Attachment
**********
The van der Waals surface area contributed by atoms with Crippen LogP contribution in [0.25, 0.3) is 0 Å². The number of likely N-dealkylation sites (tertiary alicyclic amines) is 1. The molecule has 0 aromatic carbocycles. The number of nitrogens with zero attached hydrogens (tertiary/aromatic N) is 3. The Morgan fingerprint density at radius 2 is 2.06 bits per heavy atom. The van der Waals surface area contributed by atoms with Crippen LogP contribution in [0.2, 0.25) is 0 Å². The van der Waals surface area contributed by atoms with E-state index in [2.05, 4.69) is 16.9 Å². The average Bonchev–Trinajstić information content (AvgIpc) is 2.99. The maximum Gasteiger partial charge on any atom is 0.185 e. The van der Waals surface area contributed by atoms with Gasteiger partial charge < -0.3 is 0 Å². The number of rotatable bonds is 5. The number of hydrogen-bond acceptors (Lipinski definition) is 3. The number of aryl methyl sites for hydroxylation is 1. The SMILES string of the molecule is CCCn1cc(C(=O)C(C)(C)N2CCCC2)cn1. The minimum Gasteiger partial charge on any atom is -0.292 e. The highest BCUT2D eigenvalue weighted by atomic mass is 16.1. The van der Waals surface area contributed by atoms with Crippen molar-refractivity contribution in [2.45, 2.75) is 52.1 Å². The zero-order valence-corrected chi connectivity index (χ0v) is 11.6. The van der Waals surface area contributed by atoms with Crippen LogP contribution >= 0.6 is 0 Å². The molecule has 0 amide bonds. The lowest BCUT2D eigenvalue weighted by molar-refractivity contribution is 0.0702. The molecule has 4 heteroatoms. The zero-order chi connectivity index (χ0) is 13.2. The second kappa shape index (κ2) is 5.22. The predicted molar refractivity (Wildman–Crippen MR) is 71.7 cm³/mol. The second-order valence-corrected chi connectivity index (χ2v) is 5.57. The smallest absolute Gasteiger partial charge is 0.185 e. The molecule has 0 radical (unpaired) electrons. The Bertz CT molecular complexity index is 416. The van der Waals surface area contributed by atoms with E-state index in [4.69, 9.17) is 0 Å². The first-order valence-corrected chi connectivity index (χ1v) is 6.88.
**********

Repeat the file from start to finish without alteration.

The van der Waals surface area contributed by atoms with Crippen LogP contribution in [0.25, 0.3) is 0 Å². The number of likely N-dealkylation sites (tertiary alicyclic amines) is 1. The molecule has 0 aromatic carbocycles. The number of nitrogens with zero attached hydrogens (tertiary/aromatic N) is 3. The Morgan fingerprint density at radius 2 is 2.06 bits per heavy atom. The van der Waals surface area contributed by atoms with Crippen LogP contribution in [0.2, 0.25) is 0 Å². The van der Waals surface area contributed by atoms with E-state index in [2.05, 4.69) is 16.9 Å². The average Bonchev–Trinajstić information content (AvgIpc) is 2.99. The maximum Gasteiger partial charge on any atom is 0.185 e. The van der Waals surface area contributed by atoms with Gasteiger partial charge < -0.3 is 0 Å². The number of rotatable bonds is 5. The number of hydrogen-bond acceptors (Lipinski definition) is 3. The number of aryl methyl sites for hydroxylation is 1. The SMILES string of the molecule is CCCn1cc(C(=O)C(C)(C)N2CCCC2)cn1. The minimum Gasteiger partial charge on any atom is -0.292 e. The highest BCUT2D eigenvalue weighted by atomic mass is 16.1. The van der Waals surface area contributed by atoms with Crippen molar-refractivity contribution in [2.45, 2.75) is 52.1 Å². The zero-order valence-corrected chi connectivity index (χ0v) is 11.6. The van der Waals surface area contributed by atoms with Crippen LogP contribution >= 0.6 is 0 Å². The molecule has 0 amide bonds. The lowest BCUT2D eigenvalue weighted by molar-refractivity contribution is 0.0702. The molecule has 4 heteroatoms. The zero-order chi connectivity index (χ0) is 13.2. The second kappa shape index (κ2) is 5.22. The predicted molar refractivity (Wildman–Crippen MR) is 71.7 cm³/mol. The second-order valence-corrected chi connectivity index (χ2v) is 5.57. The smallest absolute Gasteiger partial charge is 0.185 e. The molecule has 0 radical (unpaired) electrons. The Bertz CT molecular complexity index is 416. The van der Waals surface area contributed by atoms with E-state index in [4.69, 9.17) is 0 Å². The first-order valence-corrected chi connectivity index (χ1v) is 6.88.